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Pregnant people need to get immunized as cases continue to end up in B.C.’s ICU: Henry

Real-world data show that vaccine are safe but COVID infections increase risks in pregnancy
(Black Press Media files)

Health officials used Tuesday’s (Sept. 21) pandemic press conference to plead with pregnant British Columbians to get immunized against COVID-19, saying that real world data proves that the vaccines are safe.

Provincial health officer Dr. Henry said that she has heard concerns about the safety of COVID-19 vaccines for people trying to conceive and those who are already pregnant or breastfeeding. Henry said that the vaccines remain “highly recommended” for pregnant individuals, who are at higher risk for complications from the virus. While clinical trials did not include pregnant people, Henry said that healthy pregnancies in vaccine recipients worldwide shows that the immunizations are safe.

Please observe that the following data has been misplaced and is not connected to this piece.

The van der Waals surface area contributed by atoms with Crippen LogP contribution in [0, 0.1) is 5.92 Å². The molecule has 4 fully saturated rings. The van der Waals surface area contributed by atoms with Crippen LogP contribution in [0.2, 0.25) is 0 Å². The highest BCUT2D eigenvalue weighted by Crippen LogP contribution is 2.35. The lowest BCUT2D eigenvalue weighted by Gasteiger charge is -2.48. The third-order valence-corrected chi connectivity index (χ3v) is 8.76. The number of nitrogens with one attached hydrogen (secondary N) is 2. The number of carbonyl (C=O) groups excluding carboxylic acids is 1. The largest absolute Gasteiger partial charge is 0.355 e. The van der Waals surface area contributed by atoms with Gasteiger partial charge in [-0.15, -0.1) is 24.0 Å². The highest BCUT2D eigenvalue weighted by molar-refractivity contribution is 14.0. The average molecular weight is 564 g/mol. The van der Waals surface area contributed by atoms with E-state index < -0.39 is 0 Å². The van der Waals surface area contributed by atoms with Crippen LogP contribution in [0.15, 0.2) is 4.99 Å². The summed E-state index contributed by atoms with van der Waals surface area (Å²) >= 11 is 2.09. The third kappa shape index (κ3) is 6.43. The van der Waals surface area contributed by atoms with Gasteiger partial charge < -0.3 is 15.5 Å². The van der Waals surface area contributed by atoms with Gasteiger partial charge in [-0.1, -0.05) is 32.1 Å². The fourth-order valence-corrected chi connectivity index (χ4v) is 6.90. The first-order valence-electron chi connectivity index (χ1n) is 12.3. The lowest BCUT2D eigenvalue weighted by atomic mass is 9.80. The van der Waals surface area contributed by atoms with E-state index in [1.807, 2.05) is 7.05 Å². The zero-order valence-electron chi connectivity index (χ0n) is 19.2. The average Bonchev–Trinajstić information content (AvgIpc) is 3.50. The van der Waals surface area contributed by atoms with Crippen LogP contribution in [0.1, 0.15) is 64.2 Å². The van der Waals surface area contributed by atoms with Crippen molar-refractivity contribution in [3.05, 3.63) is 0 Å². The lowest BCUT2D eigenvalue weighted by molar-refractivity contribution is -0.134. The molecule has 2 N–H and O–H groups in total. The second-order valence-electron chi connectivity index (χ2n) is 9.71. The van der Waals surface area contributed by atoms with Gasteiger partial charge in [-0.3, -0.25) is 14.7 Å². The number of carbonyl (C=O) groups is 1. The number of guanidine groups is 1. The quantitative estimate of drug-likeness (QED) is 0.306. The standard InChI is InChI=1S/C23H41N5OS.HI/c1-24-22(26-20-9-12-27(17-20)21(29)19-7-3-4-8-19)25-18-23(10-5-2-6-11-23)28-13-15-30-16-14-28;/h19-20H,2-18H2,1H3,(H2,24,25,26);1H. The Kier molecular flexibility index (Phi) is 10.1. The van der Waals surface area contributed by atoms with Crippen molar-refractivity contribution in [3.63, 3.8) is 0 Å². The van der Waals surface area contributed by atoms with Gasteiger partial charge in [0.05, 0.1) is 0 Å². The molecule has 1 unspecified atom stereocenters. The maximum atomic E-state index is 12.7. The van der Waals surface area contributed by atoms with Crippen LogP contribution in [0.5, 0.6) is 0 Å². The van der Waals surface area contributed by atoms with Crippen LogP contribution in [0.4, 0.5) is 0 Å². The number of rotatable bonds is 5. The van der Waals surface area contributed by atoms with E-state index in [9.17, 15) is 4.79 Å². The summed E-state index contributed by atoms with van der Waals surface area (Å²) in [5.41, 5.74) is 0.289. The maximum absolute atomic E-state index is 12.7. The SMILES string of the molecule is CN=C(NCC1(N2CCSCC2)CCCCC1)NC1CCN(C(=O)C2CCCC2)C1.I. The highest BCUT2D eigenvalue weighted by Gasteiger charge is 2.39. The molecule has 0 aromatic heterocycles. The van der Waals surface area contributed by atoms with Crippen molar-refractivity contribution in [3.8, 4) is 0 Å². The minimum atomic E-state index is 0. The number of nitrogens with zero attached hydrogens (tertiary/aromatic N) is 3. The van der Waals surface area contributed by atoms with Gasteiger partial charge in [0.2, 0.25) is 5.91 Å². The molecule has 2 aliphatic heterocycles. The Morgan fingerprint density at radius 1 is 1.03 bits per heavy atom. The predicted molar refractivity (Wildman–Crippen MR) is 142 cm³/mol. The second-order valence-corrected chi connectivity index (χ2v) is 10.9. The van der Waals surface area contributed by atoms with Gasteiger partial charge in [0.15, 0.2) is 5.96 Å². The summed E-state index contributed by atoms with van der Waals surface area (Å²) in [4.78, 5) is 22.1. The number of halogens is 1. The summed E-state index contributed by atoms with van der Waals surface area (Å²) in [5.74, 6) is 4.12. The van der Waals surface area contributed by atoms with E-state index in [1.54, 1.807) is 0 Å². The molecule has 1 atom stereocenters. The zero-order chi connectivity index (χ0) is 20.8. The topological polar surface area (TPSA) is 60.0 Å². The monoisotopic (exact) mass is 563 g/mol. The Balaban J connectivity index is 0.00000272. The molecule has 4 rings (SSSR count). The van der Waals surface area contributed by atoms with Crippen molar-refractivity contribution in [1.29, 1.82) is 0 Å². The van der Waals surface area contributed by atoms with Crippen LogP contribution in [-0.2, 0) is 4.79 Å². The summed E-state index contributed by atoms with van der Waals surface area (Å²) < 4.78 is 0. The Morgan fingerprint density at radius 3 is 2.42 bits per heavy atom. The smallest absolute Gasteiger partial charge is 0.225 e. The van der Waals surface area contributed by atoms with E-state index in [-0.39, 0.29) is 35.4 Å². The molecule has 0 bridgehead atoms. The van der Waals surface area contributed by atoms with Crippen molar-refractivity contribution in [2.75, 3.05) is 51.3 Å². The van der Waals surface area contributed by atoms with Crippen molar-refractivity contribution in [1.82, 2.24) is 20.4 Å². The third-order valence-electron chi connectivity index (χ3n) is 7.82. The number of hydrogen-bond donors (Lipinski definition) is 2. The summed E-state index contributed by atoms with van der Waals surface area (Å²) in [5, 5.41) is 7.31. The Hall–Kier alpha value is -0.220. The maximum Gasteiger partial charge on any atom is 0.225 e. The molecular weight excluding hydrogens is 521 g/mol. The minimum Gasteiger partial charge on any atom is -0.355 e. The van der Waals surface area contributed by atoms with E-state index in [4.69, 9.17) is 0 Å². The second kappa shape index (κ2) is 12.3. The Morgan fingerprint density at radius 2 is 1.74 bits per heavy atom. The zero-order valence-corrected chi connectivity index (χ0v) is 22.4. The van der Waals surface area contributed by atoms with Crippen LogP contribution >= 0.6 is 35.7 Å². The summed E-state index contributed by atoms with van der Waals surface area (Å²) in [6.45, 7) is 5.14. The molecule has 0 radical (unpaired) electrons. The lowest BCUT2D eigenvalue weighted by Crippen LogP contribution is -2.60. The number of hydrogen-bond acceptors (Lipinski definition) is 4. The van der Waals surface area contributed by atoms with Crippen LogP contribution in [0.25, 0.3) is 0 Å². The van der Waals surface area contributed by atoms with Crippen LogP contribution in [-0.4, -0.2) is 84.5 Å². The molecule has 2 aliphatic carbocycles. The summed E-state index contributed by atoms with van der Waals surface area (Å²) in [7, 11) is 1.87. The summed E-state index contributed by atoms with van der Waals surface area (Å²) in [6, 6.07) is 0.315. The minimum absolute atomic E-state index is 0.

“I know from the visits that I’ve made to health care facilities and our ICUs around the province that we have a number of young women pregnant, who are in ICU right now who are not vaccinated,” she said. “We have seen this happen, particularly since May, when we started to see Delta transmitting more easily. And we’ve seen the tragic outcomes of that across the province.”

Data from both Canada and internationally supports that, Henry added.

“it has shown there is no increased risk of complications after being immunized to you or to your baby,” she said, citing the 90,000 women in the U.S. who have been vaccinated and gone on to have healthy babies.

On the other hand, Canadians data looking at 1,500 pregnant individuals showed “significantly worse levels of severe disease, especially now with the Delta variant that we’re seeing, and higher rates of adverse infant outcomes, things like stillbirth and preterm birth to babies being born early.”

Henry acknowledged that people of childbearing age may have concerns and encouraged them to visit the B.C. Centre for Disease Control’s website to get reputable information.

The vaccines, she noted, do not affect fertility.

READ MORE: Pregnant or breastfeeding and got the COVID vaccine? B.C. researchers launch registry

READ MORE: Abbotsford mom with COVID-19 still fighting for life while newborn baby comes home


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